Five Americans detained in Iran will be released Monday in a prisoner exchange, according to the Iranian Foreign Ministry.
Among the repatriated detained U.S. citizens are Siamak Namazi, Emad Shargi and Morad Tahbaz, as well as two others who asked that their identities not be made public.
Namazi, 51, is an oil executive and dual Iranian-American nationalist. He was first arrested in 2015 and then sentenced to 10 years in prison after being convicted of “collaboration with a hostile government” due to his ties to the United States.
Shargi, a 58-year-old businessman, was arrested without explanation in 2018 and released in 2019 before being arrested again in 2020 and sentenced to 10 years in prison for espionage.
Tahbaz, 67, is an Iranian-American environmental activist who also holds British citizenship. He was arrested in 2018 and sentenced to 10 years in prison.
Secretary of State Antony Blinken signed a blanket waiver of U.S. sanctions, clearing the way for international banks to authorize the transfer of about $6 billion in Iranian oil revenues in exchange for Iran’s release of the five U.S. citizens detainees.
The $6 billion came from a restricted account in South Korea, where it was effectively frozen when the United States reinstated sanctions on Tehran after former President Donald Trump left the Joint Comprehensive Plan of Action (JCPOA) on the Iranian nuclear program and will be transferred to Qatar. with restrictions on how Iran can spend the funds.
Iran hopes to begin receiving its frozen assets on Monday, said Nasser Kanaani, a spokesman for the Iranian Foreign Ministry, adding that an “active foreign policy” had led to the release of the funds.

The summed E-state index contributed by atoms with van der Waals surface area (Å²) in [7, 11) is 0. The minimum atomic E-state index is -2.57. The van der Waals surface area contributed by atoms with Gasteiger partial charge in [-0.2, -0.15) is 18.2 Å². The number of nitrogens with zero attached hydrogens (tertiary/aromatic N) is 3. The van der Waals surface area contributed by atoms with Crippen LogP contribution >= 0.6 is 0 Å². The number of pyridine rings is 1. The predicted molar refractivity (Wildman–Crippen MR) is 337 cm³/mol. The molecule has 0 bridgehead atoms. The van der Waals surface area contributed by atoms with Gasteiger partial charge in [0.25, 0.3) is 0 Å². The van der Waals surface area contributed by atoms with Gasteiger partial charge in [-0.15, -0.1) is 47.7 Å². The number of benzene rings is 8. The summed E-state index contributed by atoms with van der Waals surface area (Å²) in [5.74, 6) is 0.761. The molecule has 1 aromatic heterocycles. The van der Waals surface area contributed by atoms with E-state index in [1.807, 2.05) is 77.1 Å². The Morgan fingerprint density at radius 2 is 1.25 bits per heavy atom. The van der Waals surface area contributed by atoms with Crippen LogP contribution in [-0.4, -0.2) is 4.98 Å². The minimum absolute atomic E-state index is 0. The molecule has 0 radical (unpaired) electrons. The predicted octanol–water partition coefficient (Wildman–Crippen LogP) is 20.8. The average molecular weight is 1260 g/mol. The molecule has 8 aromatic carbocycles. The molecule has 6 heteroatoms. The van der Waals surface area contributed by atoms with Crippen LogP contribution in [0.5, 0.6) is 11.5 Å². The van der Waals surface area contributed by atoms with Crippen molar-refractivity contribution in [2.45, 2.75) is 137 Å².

“Today this asset will be delivered,” Kanaani said. “It will be invested where it is needed.”
Five Iranian detainees will also be released from U.S. prisons as part of the deal, Kanaani said.
Republicans rejected the planned swap in the days following the initial announcement.
“The Americans held by Iran are innocent hostages who must be released immediately and unconditionally. However, I remain deeply concerned that the administration’s decision to lift sanctions to facilitate the transfer of $6 billion funds for Iran, the world’s leading state sponsor of terrorism, “This directly incentivizes future hostage-taking by America’s adversaries,” said the chairman of the House Foreign Affairs Committee. representatives, Mike McCaul, in a statement.
But National Security Council coordinator John Kirby insisted during a press briefing Wednesday that “Iran will not receive any sanctions relief.”
“It’s Iranian money that was established in these accounts to allow some trade with foreign countries on things like Iranian oil. (…) It’s not a blank check. They don’t can’t spend it the way they want. It’s not $6 billion in total.” They will have to make a request for withdrawal for humanitarian purposes only,” he said, adding that there will be “sufficient oversight to ensure that the request is valid.”
It is the Iranian people who will be the beneficiaries of the funds, not the regime, according to Kirby.
Asked why the $6 billion needed to be released in addition to the five Iranian prisoners, Kirby said: “That’s the deal we were able to make to secure the release of five Americans.” »
“We’re comfortable with the parameters of this deal. I’ve heard the critics say that somehow they get the best outcome. Ask the families of these five Americans who gets the best result and I think you would get a different answer,” he said.
Asked about Iranian President Ebrahim Raisi’s assertion that money is “fungible,” Kirby replied: “He’s wrong.” He is simply wrong. »
Kirby said the funds in the deal are “not a payment of any kind” or “not a ransom” to secure the Americans’ release, responding to Republicans’ complaints.
“As president of [Republican Study Committee]”We will use all legislative options to renege on this agreement and prevent further ransom payments and sanctions relief against Iran,” Rep. Kevin Hern tweeted Tuesday.
Kanaani, the Iranian spokesman, said only two of the Iranians expected to be released from U.S. prisons were willing to return to Iran.
“Two of [Iranian] “Citizens will happily return to Iran, one person will join their family in a third country and the other two citizens will want to stay in America,” Kanaani said.
This is a developing story. Please check again for updates.